The evidence presented is a mix of heuristic argument, simulation, and a limited comparison of experimental data. The authors further look at a 3d simulation of the diffusion process in a simple model where all origins are treated on an equal footing and find a qualitative agreement in the I t curves. The paper thus gives a simple model that advances our understanding of the replication process, adding a reasonable dynamical model to explain kinetics, and providing at least some experimental support-probably not enough to be completely convincing on its own but enough to make others take the hypothesis seriously and inspire further experimental tests.
It is thus a nice advance. In that reference, though, Figure 3D shows only that the minimum average distance between fired origins decreases to 3kb. Put another way, the authors argue in the Discussion section second paragraph that their modeling implies that all p-oris are the same.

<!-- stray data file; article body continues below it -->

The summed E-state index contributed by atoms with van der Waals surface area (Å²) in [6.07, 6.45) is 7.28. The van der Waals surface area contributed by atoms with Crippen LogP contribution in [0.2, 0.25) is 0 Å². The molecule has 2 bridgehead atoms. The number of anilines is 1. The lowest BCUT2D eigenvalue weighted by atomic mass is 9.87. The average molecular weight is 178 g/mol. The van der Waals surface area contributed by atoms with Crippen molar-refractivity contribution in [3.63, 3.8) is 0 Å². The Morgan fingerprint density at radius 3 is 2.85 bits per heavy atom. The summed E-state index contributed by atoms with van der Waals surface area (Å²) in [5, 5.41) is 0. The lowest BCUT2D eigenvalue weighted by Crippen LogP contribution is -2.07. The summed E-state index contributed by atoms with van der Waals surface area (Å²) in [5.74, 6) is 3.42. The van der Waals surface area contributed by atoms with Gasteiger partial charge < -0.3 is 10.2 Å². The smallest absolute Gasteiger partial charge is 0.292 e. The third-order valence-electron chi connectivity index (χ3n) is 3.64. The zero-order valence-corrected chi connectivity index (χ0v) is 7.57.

Identification of mammalian replication origins
But in the S. It may be that the model set forth here does a good job explaining the I t dependence but not the full I x,t dependence, where x is the genome position. However, there is also evidence that chromatin looping can inhibit the firing of neighboring origins. Both effects could be present, suggesting that untangling spatiotemporal correlations might be subtle.
Is this correct? If so, it is surprising, as activation of late-firing origins are suppressed or delayed in HU, and according to Figure 1a, one might expect less origins to be passivated with slower replication forks in HU. The authors need to comment on this.